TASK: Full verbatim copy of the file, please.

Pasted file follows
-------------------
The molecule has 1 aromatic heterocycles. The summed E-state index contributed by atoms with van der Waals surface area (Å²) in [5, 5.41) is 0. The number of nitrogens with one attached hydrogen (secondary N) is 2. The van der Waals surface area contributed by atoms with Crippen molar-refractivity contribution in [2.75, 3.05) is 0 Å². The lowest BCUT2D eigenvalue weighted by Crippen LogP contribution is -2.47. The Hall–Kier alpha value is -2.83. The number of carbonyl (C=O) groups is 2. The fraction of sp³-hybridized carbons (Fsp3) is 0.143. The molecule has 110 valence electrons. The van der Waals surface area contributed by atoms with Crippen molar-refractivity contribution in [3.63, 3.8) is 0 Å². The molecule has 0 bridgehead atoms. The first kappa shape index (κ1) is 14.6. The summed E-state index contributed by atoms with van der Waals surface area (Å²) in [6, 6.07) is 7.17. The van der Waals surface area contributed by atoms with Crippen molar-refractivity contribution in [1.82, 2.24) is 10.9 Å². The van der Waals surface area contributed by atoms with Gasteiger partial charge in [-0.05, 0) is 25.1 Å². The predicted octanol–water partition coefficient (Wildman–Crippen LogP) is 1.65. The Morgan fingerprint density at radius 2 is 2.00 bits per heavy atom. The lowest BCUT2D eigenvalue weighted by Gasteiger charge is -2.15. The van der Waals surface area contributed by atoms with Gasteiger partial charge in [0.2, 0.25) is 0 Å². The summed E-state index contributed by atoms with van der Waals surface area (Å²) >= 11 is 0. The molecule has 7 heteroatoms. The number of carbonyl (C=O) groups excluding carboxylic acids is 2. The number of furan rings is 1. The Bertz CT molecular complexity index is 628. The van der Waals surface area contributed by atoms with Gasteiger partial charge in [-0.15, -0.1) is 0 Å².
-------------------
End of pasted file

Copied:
The molecule has 1 aromatic heterocycles. The summed E-state index contributed by atoms with van der Waals surface area (Å²) in [5, 5.41) is 0. The number of nitrogens with one attached hydrogen (secondary N) is 2. The van der Waals surface area contributed by atoms with Crippen molar-refractivity contribution in [2.75, 3.05) is 0 Å². The lowest BCUT2D eigenvalue weighted by Crippen LogP contribution is -2.47. The Hall–Kier alpha value is -2.83. The number of carbonyl (C=O) groups is 2. The fraction of sp³-hybridized carbons (Fsp3) is 0.143. The molecule has 110 valence electrons. The van der Waals surface area contributed by atoms with Crippen molar-refractivity contribution in [3.63, 3.8) is 0 Å². The molecule has 0 bridgehead atoms. The first kappa shape index (κ1) is 14.6. The summed E-state index contributed by atoms with van der Waals surface area (Å²) in [6, 6.07) is 7.17. The van der Waals surface area contributed by atoms with Crippen molar-refractivity contribution in [1.82, 2.24) is 10.9 Å². The van der Waals surface area contributed by atoms with Gasteiger partial charge in [-0.05, 0) is 25.1 Å². The predicted octanol–water partition coefficient (Wildman–Crippen LogP) is 1.65. The Morgan fingerprint density at radius 2 is 2.00 bits per heavy atom. The lowest BCUT2D eigenvalue weighted by Gasteiger charge is -2.15. The van der Waals surface area contributed by atoms with Gasteiger partial charge in [0.2, 0.25) is 0 Å². The summed E-state index contributed by atoms with van der Waals surface area (Å²) >= 11 is 0. The molecule has 7 heteroatoms. The number of carbonyl (C=O) groups excluding carboxylic acids is 2. The number of furan rings is 1. The Bertz CT molecular complexity index is 628. The van der Waals surface area contributed by atoms with Gasteiger partial charge in [-0.15, -0.1) is 0 Å².